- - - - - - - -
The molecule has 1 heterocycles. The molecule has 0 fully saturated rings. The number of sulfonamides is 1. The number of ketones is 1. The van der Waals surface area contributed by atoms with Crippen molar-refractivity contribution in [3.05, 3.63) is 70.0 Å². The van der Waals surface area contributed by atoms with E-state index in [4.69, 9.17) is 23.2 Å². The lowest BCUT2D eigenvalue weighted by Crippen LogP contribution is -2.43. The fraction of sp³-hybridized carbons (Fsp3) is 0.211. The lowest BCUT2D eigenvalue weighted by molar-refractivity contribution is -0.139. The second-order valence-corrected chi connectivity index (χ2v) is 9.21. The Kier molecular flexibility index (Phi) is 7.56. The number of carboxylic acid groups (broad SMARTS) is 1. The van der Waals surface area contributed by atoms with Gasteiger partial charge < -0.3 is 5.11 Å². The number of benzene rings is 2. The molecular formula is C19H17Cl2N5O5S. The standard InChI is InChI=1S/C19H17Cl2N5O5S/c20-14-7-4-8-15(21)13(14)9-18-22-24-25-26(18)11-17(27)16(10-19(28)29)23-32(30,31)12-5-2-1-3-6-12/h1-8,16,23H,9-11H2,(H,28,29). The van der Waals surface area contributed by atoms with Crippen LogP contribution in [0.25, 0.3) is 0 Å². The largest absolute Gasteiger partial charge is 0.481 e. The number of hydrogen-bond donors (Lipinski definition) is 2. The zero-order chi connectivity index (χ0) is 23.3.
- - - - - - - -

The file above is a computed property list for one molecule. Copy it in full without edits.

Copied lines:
The molecule has 1 heterocycles. The molecule has 0 fully saturated rings. The number of sulfonamides is 1. The number of ketones is 1. The van der Waals surface area contributed by atoms with Crippen molar-refractivity contribution in [3.05, 3.63) is 70.0 Å². The van der Waals surface area contributed by atoms with E-state index in [4.69, 9.17) is 23.2 Å². The lowest BCUT2D eigenvalue weighted by Crippen LogP contribution is -2.43. The fraction of sp³-hybridized carbons (Fsp3) is 0.211. The lowest BCUT2D eigenvalue weighted by molar-refractivity contribution is -0.139. The second-order valence-corrected chi connectivity index (χ2v) is 9.21. The Kier molecular flexibility index (Phi) is 7.56. The number of carboxylic acid groups (broad SMARTS) is 1. The van der Waals surface area contributed by atoms with Gasteiger partial charge < -0.3 is 5.11 Å². The number of benzene rings is 2. The molecular formula is C19H17Cl2N5O5S. The standard InChI is InChI=1S/C19H17Cl2N5O5S/c20-14-7-4-8-15(21)13(14)9-18-22-24-25-26(18)11-17(27)16(10-19(28)29)23-32(30,31)12-5-2-1-3-6-12/h1-8,16,23H,9-11H2,(H,28,29). The van der Waals surface area contributed by atoms with Crippen LogP contribution in [0.25, 0.3) is 0 Å². The largest absolute Gasteiger partial charge is 0.481 e. The number of hydrogen-bond donors (Lipinski definition) is 2. The zero-order chi connectivity index (χ0) is 23.3.